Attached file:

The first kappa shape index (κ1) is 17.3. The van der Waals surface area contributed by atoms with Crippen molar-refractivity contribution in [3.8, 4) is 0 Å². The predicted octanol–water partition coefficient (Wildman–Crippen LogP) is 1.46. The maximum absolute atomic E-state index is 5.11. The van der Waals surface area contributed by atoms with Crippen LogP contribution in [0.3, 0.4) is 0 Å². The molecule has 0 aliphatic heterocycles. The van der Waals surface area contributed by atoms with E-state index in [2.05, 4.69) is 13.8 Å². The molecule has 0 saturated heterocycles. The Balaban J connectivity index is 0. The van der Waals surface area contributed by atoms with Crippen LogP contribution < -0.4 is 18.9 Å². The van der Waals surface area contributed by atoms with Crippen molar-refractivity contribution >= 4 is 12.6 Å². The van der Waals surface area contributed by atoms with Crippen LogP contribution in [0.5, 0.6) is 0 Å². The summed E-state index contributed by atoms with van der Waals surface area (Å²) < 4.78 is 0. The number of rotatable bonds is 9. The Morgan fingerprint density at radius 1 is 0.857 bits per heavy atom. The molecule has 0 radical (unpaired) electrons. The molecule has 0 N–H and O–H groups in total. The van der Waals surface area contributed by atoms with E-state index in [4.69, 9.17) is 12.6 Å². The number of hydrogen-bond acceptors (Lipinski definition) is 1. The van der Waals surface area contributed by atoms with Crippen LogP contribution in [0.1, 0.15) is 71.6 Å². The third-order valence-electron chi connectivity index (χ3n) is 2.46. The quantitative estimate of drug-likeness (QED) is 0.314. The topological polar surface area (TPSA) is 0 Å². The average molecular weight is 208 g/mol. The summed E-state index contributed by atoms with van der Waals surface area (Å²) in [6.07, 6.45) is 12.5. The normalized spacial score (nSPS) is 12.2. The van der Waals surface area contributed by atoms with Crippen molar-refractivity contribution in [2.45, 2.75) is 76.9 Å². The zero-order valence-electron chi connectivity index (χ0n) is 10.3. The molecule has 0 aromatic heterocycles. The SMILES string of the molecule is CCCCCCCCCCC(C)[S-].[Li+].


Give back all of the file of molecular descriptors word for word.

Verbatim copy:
The first kappa shape index (κ1) is 17.3. The van der Waals surface area contributed by atoms with Crippen molar-refractivity contribution in [3.8, 4) is 0 Å². The predicted octanol–water partition coefficient (Wildman–Crippen LogP) is 1.46. The maximum absolute atomic E-state index is 5.11. The van der Waals surface area contributed by atoms with Crippen LogP contribution in [0.3, 0.4) is 0 Å². The molecule has 0 aliphatic heterocycles. The van der Waals surface area contributed by atoms with E-state index in [2.05, 4.69) is 13.8 Å². The molecule has 0 saturated heterocycles. The Balaban J connectivity index is 0. The van der Waals surface area contributed by atoms with Crippen LogP contribution < -0.4 is 18.9 Å². The van der Waals surface area contributed by atoms with Crippen molar-refractivity contribution >= 4 is 12.6 Å². The van der Waals surface area contributed by atoms with Crippen LogP contribution in [0.5, 0.6) is 0 Å². The summed E-state index contributed by atoms with van der Waals surface area (Å²) < 4.78 is 0. The number of rotatable bonds is 9. The Morgan fingerprint density at radius 1 is 0.857 bits per heavy atom. The molecule has 0 radical (unpaired) electrons. The molecule has 0 N–H and O–H groups in total. The van der Waals surface area contributed by atoms with E-state index in [4.69, 9.17) is 12.6 Å². The number of hydrogen-bond acceptors (Lipinski definition) is 1. The van der Waals surface area contributed by atoms with Crippen LogP contribution in [0.1, 0.15) is 71.6 Å². The third-order valence-electron chi connectivity index (χ3n) is 2.46. The quantitative estimate of drug-likeness (QED) is 0.314. The topological polar surface area (TPSA) is 0 Å². The average molecular weight is 208 g/mol. The summed E-state index contributed by atoms with van der Waals surface area (Å²) in [6.07, 6.45) is 12.5. The normalized spacial score (nSPS) is 12.2. The van der Waals surface area contributed by atoms with Crippen molar-refractivity contribution in [2.45, 2.75) is 76.9 Å². The zero-order valence-electron chi connectivity index (χ0n) is 10.3. The molecule has 0 aromatic heterocycles. The SMILES string of the molecule is CCCCCCCCCCC(C)[S-].[Li+].